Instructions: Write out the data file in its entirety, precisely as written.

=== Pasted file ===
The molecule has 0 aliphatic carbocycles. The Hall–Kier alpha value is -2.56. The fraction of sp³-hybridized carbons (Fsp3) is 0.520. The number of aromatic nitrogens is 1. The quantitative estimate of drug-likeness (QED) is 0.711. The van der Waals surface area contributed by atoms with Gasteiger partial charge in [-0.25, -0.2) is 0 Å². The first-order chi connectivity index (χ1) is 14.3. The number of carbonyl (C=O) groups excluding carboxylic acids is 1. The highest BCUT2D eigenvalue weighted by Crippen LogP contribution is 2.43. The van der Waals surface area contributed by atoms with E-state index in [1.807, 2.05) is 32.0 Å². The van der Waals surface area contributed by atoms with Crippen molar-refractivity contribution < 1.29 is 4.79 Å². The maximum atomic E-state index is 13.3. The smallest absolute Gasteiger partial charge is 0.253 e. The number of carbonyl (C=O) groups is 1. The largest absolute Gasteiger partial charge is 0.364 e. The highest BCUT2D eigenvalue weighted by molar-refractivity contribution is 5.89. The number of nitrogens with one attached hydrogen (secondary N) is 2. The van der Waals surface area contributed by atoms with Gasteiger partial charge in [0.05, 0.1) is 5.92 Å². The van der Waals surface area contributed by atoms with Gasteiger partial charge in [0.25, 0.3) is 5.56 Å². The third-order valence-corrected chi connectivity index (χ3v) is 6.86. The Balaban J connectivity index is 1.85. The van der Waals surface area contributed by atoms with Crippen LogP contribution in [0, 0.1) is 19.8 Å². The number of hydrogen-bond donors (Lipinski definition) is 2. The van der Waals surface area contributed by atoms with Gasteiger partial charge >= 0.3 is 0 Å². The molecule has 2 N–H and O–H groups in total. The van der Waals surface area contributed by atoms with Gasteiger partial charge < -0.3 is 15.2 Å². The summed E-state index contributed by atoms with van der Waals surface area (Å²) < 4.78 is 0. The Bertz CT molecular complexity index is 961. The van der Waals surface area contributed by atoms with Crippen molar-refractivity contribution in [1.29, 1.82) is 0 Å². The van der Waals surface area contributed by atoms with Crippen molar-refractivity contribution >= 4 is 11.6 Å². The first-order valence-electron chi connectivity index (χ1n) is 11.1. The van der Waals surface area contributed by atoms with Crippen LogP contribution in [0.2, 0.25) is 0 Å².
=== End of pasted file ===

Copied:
The molecule has 0 aliphatic carbocycles. The Hall–Kier alpha value is -2.56. The fraction of sp³-hybridized carbons (Fsp3) is 0.520. The number of aromatic nitrogens is 1. The quantitative estimate of drug-likeness (QED) is 0.711. The van der Waals surface area contributed by atoms with Gasteiger partial charge in [-0.25, -0.2) is 0 Å². The first-order chi connectivity index (χ1) is 14.3. The number of carbonyl (C=O) groups excluding carboxylic acids is 1. The highest BCUT2D eigenvalue weighted by Crippen LogP contribution is 2.43. The van der Waals surface area contributed by atoms with E-state index in [1.807, 2.05) is 32.0 Å². The van der Waals surface area contributed by atoms with Crippen molar-refractivity contribution < 1.29 is 4.79 Å². The maximum atomic E-state index is 13.3. The smallest absolute Gasteiger partial charge is 0.253 e. The number of carbonyl (C=O) groups is 1. The largest absolute Gasteiger partial charge is 0.364 e. The highest BCUT2D eigenvalue weighted by molar-refractivity contribution is 5.89. The number of nitrogens with one attached hydrogen (secondary N) is 2. The van der Waals surface area contributed by atoms with Gasteiger partial charge in [0.05, 0.1) is 5.92 Å². The van der Waals surface area contributed by atoms with Gasteiger partial charge in [0.25, 0.3) is 5.56 Å². The third-order valence-corrected chi connectivity index (χ3v) is 6.86. The Balaban J connectivity index is 1.85. The van der Waals surface area contributed by atoms with Crippen LogP contribution in [0, 0.1) is 19.8 Å². The number of hydrogen-bond donors (Lipinski definition) is 2. The van der Waals surface area contributed by atoms with Gasteiger partial charge >= 0.3 is 0 Å². The molecule has 2 N–H and O–H groups in total. The van der Waals surface area contributed by atoms with Gasteiger partial charge < -0.3 is 15.2 Å². The summed E-state index contributed by atoms with van der Waals surface area (Å²) < 4.78 is 0. The Bertz CT molecular complexity index is 961. The van der Waals surface area contributed by atoms with Crippen molar-refractivity contribution in [1.29, 1.82) is 0 Å². The van der Waals surface area contributed by atoms with Crippen molar-refractivity contribution >= 4 is 11.6 Å². The first-order valence-electron chi connectivity index (χ1n) is 11.1. The van der Waals surface area contributed by atoms with Crippen LogP contribution in [0.2, 0.25) is 0 Å².